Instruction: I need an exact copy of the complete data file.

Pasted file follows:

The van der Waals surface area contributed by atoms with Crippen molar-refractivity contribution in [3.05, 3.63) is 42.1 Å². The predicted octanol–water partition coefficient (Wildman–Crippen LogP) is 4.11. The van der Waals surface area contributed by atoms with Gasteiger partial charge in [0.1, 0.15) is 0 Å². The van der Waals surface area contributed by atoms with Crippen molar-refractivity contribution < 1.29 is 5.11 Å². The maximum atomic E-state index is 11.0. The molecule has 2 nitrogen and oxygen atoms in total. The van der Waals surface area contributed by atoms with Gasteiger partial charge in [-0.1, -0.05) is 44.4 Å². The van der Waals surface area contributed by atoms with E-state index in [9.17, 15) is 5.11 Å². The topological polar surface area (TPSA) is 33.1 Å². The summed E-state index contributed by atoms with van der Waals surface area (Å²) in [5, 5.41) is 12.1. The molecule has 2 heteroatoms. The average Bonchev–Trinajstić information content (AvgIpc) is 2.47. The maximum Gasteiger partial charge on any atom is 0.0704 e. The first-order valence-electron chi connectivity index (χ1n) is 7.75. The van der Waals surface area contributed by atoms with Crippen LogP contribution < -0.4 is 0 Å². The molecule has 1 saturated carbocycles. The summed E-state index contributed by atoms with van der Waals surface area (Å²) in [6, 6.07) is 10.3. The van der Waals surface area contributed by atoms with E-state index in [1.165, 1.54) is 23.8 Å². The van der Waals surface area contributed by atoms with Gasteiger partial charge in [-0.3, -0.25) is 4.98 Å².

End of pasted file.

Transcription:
The van der Waals surface area contributed by atoms with Crippen molar-refractivity contribution in [3.05, 3.63) is 42.1 Å². The predicted octanol–water partition coefficient (Wildman–Crippen LogP) is 4.11. The van der Waals surface area contributed by atoms with Gasteiger partial charge in [0.1, 0.15) is 0 Å². The van der Waals surface area contributed by atoms with Crippen molar-refractivity contribution < 1.29 is 5.11 Å². The maximum atomic E-state index is 11.0. The molecule has 2 nitrogen and oxygen atoms in total. The van der Waals surface area contributed by atoms with Gasteiger partial charge in [-0.1, -0.05) is 44.4 Å². The van der Waals surface area contributed by atoms with E-state index in [9.17, 15) is 5.11 Å². The topological polar surface area (TPSA) is 33.1 Å². The summed E-state index contributed by atoms with van der Waals surface area (Å²) in [5, 5.41) is 12.1. The molecule has 2 heteroatoms. The average Bonchev–Trinajstić information content (AvgIpc) is 2.47. The maximum Gasteiger partial charge on any atom is 0.0704 e. The first-order valence-electron chi connectivity index (χ1n) is 7.75. The van der Waals surface area contributed by atoms with Crippen LogP contribution < -0.4 is 0 Å². The molecule has 1 saturated carbocycles. The summed E-state index contributed by atoms with van der Waals surface area (Å²) in [6, 6.07) is 10.3. The van der Waals surface area contributed by atoms with E-state index in [1.165, 1.54) is 23.8 Å². The van der Waals surface area contributed by atoms with Gasteiger partial charge in [-0.3, -0.25) is 4.98 Å².